When I returned home to Washington, I found a note on my desk with a cutout of an ad from the Wall Street Journal advertising for investors for a treasure hunt at Ocean City, Maryland. The note said “Looks like you’re too late!
But I wasn’t at all. Not known until later, a con man named Donald Stewart, had set up a treasure hunting company called Subaqueous Exploration and Archaeology. Ltd. (SEA, Ltd.). I was determined to beat him to La Galga. In the end, I quit my job and went to work for SEA, Ltd. By, November of 1980, SEA, Ltd. had not located La Galga. On a return trip to Washington, Stewart asked me to research five shipwrecks said to be lost on the Delmarva Coast. The Cornelia, the Three Brothers, the Adeline, the Faithful Steward, and the “Santa Rosalea.” I knew these wrecks came from Robert Marx’s book, Shipwrecks of the Western Hemisphere.
I went to the Library of Congress and looked for the book, Naval Records of the American Revolution which I had consulted many times before. But I turned into the wrong alcove by mistake. Before me was the book, Index, Papers of the Continental Congress 1774-1789. Reminiscent of my discovery of the Captain Huony’s letter two years before at the National Archives, I pulled it off and consulted the listings for the “Santa Rosalea.” Stewart had said it wrecked in 1788. What I found was a list of treasure aboard the Santa Rosalia in 1785. It was written in Spanish and I attempted a translation, “By the eight who have just arrived…..”
This, in fact, said, “At eight o’clock tonight she arrived from….” It sounded like an account of shipwreck to me. Stewart ran with that mistake and led SEA, Ltd. to file a fraudulent claim of discovery in federal court to the Santa Rosalea he said sank off of Ocean City, Maryland, in 1785. There were other false claims and fraudulent shipwrecks, but it was the Santa Rosalia which led me to discover his frauds and intervene in the federal court action.
News of this intervention reached the newspapers and was read by Peter Hess, a young admiralty attorney in Delaware. Peter got in touch with me because he was getting involved in some shipwreck claims in Delaware’s Federal District Court. One of the ships claimed by Indian River Recovery Co. (IRRC) was the “Santa Rosea Lea.” I knew Stewart was behind this one.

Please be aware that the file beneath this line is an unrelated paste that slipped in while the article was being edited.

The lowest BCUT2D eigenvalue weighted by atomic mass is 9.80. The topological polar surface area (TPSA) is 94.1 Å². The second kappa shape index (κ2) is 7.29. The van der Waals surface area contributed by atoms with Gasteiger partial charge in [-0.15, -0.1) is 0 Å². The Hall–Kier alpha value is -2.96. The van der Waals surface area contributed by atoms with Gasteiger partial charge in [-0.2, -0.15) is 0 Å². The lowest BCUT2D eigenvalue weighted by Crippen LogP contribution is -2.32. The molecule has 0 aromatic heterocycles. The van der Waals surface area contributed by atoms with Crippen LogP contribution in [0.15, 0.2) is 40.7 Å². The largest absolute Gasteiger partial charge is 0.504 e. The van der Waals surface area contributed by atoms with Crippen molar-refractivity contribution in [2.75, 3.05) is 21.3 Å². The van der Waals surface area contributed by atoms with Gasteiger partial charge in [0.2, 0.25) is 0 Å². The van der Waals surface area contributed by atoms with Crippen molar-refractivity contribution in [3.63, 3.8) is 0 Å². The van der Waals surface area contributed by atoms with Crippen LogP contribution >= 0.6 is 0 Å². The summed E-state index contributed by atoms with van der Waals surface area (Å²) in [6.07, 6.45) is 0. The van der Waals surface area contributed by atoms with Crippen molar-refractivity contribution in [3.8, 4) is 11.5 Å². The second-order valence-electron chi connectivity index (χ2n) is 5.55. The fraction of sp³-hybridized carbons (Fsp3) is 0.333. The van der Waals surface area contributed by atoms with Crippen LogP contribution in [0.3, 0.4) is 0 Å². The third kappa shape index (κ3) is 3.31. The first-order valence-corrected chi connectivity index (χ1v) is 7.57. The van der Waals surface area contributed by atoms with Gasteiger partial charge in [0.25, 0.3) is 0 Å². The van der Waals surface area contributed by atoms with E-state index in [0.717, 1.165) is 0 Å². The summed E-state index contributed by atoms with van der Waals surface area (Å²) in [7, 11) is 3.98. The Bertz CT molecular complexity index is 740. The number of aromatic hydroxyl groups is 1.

IRRC’s claims were booted out of court and Peter Hess went on to a successful career as an admiralty attorney. He became the lawyer for Sea Hunt, Inc. and at the insistance of his client, filed an unsupportable claim to discovery of La Galga resulting in the ship being awarded to Spain by the 4th Circuit Court of Appeals. That alleged discovery and award I later proved to be unfounded.
There were other “coincidences” with Saint Rosalia in my 1750 adventure. Some are documented in The Hidden Galleon. My personal belief is that Saint Rosalia saved La Galga centuries ago from certain destruction. She also has shown herself to be involved in my present mission to see La Galga excavated and placed in a museum. If she did save La Galga, then she saved the horses which would never have swam ashore the many miles from that destructive sand bar.
The fate of the other ships of the fleet were also tied to that of La Galga.
The fleet’s departure from Havana had been held up by La Galga. Of great significance, is the Nuestra Señora de Guadalupe which entered Ocracoke Inlet, North Carolina losaded with treasure. Her treasure was then stolen by two brothers from Hampton Roads; Owen Lloyd and his one-legged brother, John. This event would inspire Robert Louis Stevenson to write Treasure Island,
In recognition of Saint Rosalia, I named by 36 ft Sabre motorboat after her. We will be making ports of call at all of the locations involved in the 1750 events: Snow Hill, MD; Chincoteague, VA; Hampton, VA; Norfolk, VA; Suffolk, VA; Ocracoke, NC; Edenton, NC; New Bern, NC; Cape Lookout, NC; Wilmington, NC and Elizabeth City, NC, and all of the fun places along the way.